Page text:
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Rockies expose Angels

June 23, 2009|MIKE DiGIOVANNA

From seven straight wins to three straight losses, the Angels have gone from a team that seemed to be hitting its stride to one that has hit the skids.

With Monday night's 11-1 loss to the smoking-hot Colorado Rockies came some of the same questions that haunted the Angels during the first 2 1/2 months of this uneven season.

Do they have enough starting pitching to win the American League West? Do they have enough offense to win the division and compete with AL East powers Boston and New York?

The situation looked grim on both fronts Monday night, as Matt Palmer suffered his first loss of the year on the same day Ervin Santana went on the disabled list, and the Angels managed only three hits against starter Aaron Cook and two relievers.

"We didn't play well in about every area," Manager Mike Scioscia said. "It's frustrating when you can't get anything going offensively."

Palmer, the 30-year-old rookie who won his first six decisions, was pounded for six runs and seven hits -- none of them cheap -- in 4 2/3 innings, walking five and striking out five.

The right-hander gave up three runs in the second inning, which included Ian Stewart's run-scoring single and Seth Smith's two-run single, and three in the fifth on Brad Hawpe's three-run home run to center field.

Palmer's problem, as Scioscia pointed out during a stern second-inning mound visit, was that he was behind in the count to far too many hitters.

"I wasn't out there talking mechanics," Scioscia said. "I was trying to reinforce that his game is movement of his fastball and changing speeds, and that's not going to play in 2-0 and 3-1 counts. Those guys are going to look for pitches up that they can hit."

The Rockies added two runs in the sixth against Rich Thompson, who gave up a solo home run to Smith, one against Rafael Rodriguez in the seventh and two against Jason Bulger in the ninth.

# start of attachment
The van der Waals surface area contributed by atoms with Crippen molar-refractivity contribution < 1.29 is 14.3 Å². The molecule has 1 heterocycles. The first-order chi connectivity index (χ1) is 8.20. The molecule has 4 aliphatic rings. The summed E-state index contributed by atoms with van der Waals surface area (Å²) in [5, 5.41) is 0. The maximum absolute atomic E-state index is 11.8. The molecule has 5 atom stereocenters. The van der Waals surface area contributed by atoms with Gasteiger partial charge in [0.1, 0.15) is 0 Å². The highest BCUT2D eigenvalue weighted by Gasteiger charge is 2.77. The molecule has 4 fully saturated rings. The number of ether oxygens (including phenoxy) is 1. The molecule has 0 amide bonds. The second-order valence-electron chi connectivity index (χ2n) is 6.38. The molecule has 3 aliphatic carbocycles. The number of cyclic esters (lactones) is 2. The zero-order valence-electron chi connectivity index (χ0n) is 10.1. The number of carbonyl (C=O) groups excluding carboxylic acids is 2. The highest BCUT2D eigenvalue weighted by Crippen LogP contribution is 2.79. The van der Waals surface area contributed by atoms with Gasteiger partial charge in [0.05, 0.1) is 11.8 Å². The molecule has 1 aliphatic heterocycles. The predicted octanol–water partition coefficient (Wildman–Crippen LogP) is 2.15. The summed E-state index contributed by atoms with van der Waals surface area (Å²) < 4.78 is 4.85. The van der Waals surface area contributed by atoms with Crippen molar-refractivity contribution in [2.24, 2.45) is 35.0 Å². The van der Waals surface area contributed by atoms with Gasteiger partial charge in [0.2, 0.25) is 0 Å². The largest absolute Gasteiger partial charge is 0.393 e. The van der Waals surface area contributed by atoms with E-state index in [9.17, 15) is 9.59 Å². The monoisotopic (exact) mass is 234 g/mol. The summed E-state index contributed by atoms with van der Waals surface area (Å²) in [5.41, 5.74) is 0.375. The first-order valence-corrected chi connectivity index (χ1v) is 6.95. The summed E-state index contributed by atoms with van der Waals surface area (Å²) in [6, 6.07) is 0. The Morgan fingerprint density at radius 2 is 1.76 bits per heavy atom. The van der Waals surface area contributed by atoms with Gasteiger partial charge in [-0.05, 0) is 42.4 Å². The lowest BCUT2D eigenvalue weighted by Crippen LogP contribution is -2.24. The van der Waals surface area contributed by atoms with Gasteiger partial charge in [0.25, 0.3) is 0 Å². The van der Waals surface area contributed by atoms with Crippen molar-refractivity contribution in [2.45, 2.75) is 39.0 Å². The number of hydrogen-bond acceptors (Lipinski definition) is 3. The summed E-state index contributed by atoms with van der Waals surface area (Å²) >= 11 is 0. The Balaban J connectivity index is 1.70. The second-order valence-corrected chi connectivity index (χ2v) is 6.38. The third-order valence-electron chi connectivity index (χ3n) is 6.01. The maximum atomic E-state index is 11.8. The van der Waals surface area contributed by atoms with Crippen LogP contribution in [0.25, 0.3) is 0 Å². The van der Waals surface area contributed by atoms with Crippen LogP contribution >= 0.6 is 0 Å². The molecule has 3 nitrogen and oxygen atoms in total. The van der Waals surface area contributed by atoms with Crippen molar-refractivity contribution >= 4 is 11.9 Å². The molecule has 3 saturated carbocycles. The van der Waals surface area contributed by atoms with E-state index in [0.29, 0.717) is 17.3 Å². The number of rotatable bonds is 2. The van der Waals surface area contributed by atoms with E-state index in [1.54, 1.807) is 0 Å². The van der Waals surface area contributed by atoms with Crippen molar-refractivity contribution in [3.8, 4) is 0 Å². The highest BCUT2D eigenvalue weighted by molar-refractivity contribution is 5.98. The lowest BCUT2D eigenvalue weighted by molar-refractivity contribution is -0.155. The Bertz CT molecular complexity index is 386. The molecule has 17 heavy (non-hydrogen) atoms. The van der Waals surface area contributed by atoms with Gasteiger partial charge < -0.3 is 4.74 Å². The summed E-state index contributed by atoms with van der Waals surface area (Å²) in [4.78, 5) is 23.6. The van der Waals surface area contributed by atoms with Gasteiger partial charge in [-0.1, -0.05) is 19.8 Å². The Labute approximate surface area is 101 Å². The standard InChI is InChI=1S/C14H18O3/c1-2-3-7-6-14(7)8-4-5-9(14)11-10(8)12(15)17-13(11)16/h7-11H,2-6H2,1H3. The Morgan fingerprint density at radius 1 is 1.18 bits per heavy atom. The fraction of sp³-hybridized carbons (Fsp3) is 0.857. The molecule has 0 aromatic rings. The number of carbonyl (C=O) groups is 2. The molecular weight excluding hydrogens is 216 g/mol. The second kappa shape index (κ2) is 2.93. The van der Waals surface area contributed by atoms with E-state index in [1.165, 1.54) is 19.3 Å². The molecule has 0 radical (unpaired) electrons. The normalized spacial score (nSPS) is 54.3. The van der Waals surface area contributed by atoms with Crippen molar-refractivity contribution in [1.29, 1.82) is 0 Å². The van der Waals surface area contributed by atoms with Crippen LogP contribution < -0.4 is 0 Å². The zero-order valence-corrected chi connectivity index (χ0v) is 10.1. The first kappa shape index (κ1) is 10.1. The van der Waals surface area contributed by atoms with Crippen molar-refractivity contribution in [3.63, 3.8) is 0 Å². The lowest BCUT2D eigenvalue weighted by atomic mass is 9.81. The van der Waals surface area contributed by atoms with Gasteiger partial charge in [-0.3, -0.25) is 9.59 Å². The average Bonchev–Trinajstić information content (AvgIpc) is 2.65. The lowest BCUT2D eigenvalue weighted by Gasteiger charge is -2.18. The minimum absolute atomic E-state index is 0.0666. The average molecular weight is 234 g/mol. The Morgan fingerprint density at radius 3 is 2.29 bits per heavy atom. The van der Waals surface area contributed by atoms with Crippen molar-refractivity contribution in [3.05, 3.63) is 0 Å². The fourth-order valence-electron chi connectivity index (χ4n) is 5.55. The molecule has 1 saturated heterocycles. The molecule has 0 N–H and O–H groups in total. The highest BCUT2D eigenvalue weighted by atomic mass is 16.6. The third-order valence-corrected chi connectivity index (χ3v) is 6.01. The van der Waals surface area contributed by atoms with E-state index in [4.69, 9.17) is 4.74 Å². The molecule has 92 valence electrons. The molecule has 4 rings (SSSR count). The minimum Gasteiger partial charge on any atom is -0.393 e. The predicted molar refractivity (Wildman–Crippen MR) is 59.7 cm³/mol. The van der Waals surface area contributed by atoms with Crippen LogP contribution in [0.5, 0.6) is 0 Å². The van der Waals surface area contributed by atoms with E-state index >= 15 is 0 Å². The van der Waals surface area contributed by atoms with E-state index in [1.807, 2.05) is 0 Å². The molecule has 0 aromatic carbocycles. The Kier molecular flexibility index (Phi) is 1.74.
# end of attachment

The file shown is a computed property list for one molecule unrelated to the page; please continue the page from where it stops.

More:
The four Angels pitchers combined for six wild pitches, tying a club record set twice, the last time on April 13, 1991, at Minnesota.

"Mike battled, but it was a tough night for him," Scioscia said of catcher Mike Napoli. "Some balls he blocked well and they got good reads and jumps; some he didn't get in front of."

All the Angels mustered against Cook (7-3) was a Kendry Morales home run in the fourth. Cook gave up three hits in seven innings, striking out four and walking two, for his 59th win for Colorado, moving him into first on the Rockies' all-time win list.

Certainly, the quality of the opponent has had something to do with the Angels' downturn. The team with the best record in baseball, the Dodgers, stopped their winning streak with two weekend victories, and the hottest team in baseball extended their misery Monday night.

The Rockies have won 17 of 18 games since June 4, and they are 19-5 since Jim Tracy, the former Dodgers manager, took over for the fired Clint Hurdle on May 29.

"We're a more aggressive team," Tracy said. "We were way too passive on offense, striking out too much and taking too many called third strikes. We're not expanding the strike zone, but when the ball is in the hitting area to be swung at, we're firing.

"Our starting pitching is going deeper into games, which is helping the bullpen set up better, and when you hit the ball to anyone on the field, there's a real good chance it's going to be caught."

Colorado had 13 hits, five for extra bases, and played flawless defense.

"The way they played tonight, we certainly saw firsthand how they've been playing the last few weeks," Scioscia said.

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mike.digiovanna@latimes.com

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